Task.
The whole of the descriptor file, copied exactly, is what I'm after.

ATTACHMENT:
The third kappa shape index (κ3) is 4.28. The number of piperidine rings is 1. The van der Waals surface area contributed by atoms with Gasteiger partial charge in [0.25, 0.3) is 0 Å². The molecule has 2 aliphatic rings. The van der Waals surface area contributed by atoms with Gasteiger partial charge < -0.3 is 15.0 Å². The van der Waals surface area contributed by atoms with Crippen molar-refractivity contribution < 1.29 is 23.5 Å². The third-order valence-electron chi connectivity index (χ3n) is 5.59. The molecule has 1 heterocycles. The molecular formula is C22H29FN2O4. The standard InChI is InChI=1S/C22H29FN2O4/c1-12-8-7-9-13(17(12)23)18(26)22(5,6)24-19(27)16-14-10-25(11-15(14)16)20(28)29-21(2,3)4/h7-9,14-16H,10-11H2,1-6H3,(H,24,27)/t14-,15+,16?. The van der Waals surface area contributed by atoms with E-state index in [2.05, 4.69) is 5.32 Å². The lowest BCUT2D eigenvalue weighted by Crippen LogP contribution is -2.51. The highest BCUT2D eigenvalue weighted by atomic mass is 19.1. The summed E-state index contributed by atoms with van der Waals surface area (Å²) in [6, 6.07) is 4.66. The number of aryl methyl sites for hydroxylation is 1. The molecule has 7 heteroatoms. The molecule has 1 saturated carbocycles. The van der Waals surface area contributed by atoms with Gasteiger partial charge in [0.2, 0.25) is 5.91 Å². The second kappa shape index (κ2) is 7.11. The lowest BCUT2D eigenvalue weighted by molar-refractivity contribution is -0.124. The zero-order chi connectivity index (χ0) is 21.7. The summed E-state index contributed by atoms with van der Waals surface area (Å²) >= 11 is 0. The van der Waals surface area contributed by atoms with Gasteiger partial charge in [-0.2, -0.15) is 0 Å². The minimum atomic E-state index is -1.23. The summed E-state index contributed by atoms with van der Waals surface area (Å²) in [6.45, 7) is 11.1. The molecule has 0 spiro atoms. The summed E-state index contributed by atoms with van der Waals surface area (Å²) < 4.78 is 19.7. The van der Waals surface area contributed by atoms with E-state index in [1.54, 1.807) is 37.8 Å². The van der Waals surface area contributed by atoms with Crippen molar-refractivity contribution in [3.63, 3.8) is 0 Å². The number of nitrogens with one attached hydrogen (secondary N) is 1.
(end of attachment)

The third kappa shape index (κ3) is 4.28. The number of piperidine rings is 1. The van der Waals surface area contributed by atoms with Gasteiger partial charge in [0.25, 0.3) is 0 Å². The molecule has 2 aliphatic rings. The van der Waals surface area contributed by atoms with Gasteiger partial charge < -0.3 is 15.0 Å². The van der Waals surface area contributed by atoms with Crippen molar-refractivity contribution < 1.29 is 23.5 Å². The third-order valence-electron chi connectivity index (χ3n) is 5.59. The molecule has 1 heterocycles. The molecular formula is C22H29FN2O4. The standard InChI is InChI=1S/C22H29FN2O4/c1-12-8-7-9-13(17(12)23)18(26)22(5,6)24-19(27)16-14-10-25(11-15(14)16)20(28)29-21(2,3)4/h7-9,14-16H,10-11H2,1-6H3,(H,24,27)/t14-,15+,16?. The van der Waals surface area contributed by atoms with E-state index in [2.05, 4.69) is 5.32 Å². The lowest BCUT2D eigenvalue weighted by Crippen LogP contribution is -2.51. The highest BCUT2D eigenvalue weighted by atomic mass is 19.1. The summed E-state index contributed by atoms with van der Waals surface area (Å²) in [6, 6.07) is 4.66. The number of aryl methyl sites for hydroxylation is 1. The molecule has 7 heteroatoms. The molecule has 1 saturated carbocycles. The van der Waals surface area contributed by atoms with Gasteiger partial charge in [0.2, 0.25) is 5.91 Å². The second kappa shape index (κ2) is 7.11. The lowest BCUT2D eigenvalue weighted by molar-refractivity contribution is -0.124. The zero-order chi connectivity index (χ0) is 21.7. The summed E-state index contributed by atoms with van der Waals surface area (Å²) >= 11 is 0. The van der Waals surface area contributed by atoms with Gasteiger partial charge in [-0.2, -0.15) is 0 Å². The minimum atomic E-state index is -1.23. The summed E-state index contributed by atoms with van der Waals surface area (Å²) in [6.45, 7) is 11.1. The molecule has 0 spiro atoms. The summed E-state index contributed by atoms with van der Waals surface area (Å²) < 4.78 is 19.7. The van der Waals surface area contributed by atoms with E-state index in [1.54, 1.807) is 37.8 Å². The van der Waals surface area contributed by atoms with Crippen molar-refractivity contribution in [3.63, 3.8) is 0 Å². The number of nitrogens with one attached hydrogen (secondary N) is 1.